Whenever a holiday arises, make sure that if you choose to imbibe you do so responsibly and that you don’t drink and drive. As there is usually a spike in drunk driving over holiday weekends, you can bet that law enforcement officers in your state will be out in full force during these days and will likely set up driving under the influence (DUI) checkpoints on roads that have experienced a disproportionately high number of drunk drivers in the past.
What Is a DUI Checkpoint?
A DUI checkpoint (also sometimes referred to as a “DUI roadblock” or a “sobriety checkpoint”) is a traffic stop set up by law enforcement officials that is meant to catch drunk drivers and to deter other drivers from driving drunk in the future. DUI checkpoints are not permitted in all states, but they are allowed in the majority of states as long as certain requirements are met. For example, in some states, DUI checkpoints must:
• Be reasonably located
• Take adequate safety precautions
• Have neutral criteria for determining which vehicles are stopped
• Not detain drivers more than a minimal amount of time
• Be publicly advertised in advance
Are DUI Checkpoints Constitutional?
The Fourth Amendment requires law enforcement officers to have probable cause before pulling a driver over. In other words, a traffic stop is generally only deemed to be constitutional if the officer conducting the stop had a reasonable basis for believing that a crime had been committed. However, the United States Supreme Court has ruled that drivers can legally be stopped at DUI checkpoints without probable cause because the amount of inconvenience that these stops inflict on drivers is outweighed by the importance of curbing drunk driving.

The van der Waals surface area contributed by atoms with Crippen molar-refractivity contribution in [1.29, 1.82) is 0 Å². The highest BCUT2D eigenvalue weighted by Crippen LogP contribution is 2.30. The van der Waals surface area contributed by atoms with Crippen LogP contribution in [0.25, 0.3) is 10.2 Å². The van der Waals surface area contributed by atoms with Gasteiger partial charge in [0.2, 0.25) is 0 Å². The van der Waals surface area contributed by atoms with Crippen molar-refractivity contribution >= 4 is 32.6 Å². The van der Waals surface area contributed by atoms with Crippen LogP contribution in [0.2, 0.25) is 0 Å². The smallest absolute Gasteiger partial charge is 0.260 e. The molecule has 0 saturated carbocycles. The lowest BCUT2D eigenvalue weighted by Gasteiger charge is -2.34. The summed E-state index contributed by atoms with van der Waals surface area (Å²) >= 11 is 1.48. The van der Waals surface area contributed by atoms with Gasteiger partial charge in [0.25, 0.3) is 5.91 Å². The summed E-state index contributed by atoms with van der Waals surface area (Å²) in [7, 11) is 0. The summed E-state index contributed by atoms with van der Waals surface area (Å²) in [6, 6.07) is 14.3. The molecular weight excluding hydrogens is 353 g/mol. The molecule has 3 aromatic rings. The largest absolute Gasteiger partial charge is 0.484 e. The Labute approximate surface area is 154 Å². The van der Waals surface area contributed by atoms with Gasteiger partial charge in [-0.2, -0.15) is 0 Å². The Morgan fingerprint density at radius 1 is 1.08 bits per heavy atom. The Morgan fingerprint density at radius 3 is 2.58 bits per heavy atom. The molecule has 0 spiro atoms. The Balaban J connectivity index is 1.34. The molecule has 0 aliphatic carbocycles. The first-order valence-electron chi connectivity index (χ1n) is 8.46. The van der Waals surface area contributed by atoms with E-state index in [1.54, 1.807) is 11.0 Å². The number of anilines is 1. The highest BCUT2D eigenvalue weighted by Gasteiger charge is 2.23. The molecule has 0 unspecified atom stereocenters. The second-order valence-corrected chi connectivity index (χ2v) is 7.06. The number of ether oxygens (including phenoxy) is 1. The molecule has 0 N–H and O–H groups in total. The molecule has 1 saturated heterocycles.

Your Rights When Stopped at a DUI Checkpoint
If you are stopped at a DUI checkpoint it is important that you know what you can and cannot legally do. In other words, it is important to know your rights. For example, did you know that you are within your legal rights not to answer a police officer’s questions when stopped at a DUI checkpoint? You also have the right to deny consent to search your vehicle. However, please be aware that the police may search your vehicle above your objections if they have probable cause and a warrant to do so.
Furthermore, if you are stopped at a DUI checkpoint and are asked to perform a field sobriety test know that you have the right to refuse unless you are placed under arrest under suspicion of driving under the influence.
Let Us Help You with Your Case
Whether you were arrested at a DUI checkpoint or after having been pulled over it is important that you consult with a skilled lawyer, about your legal options and how best to protect your rights.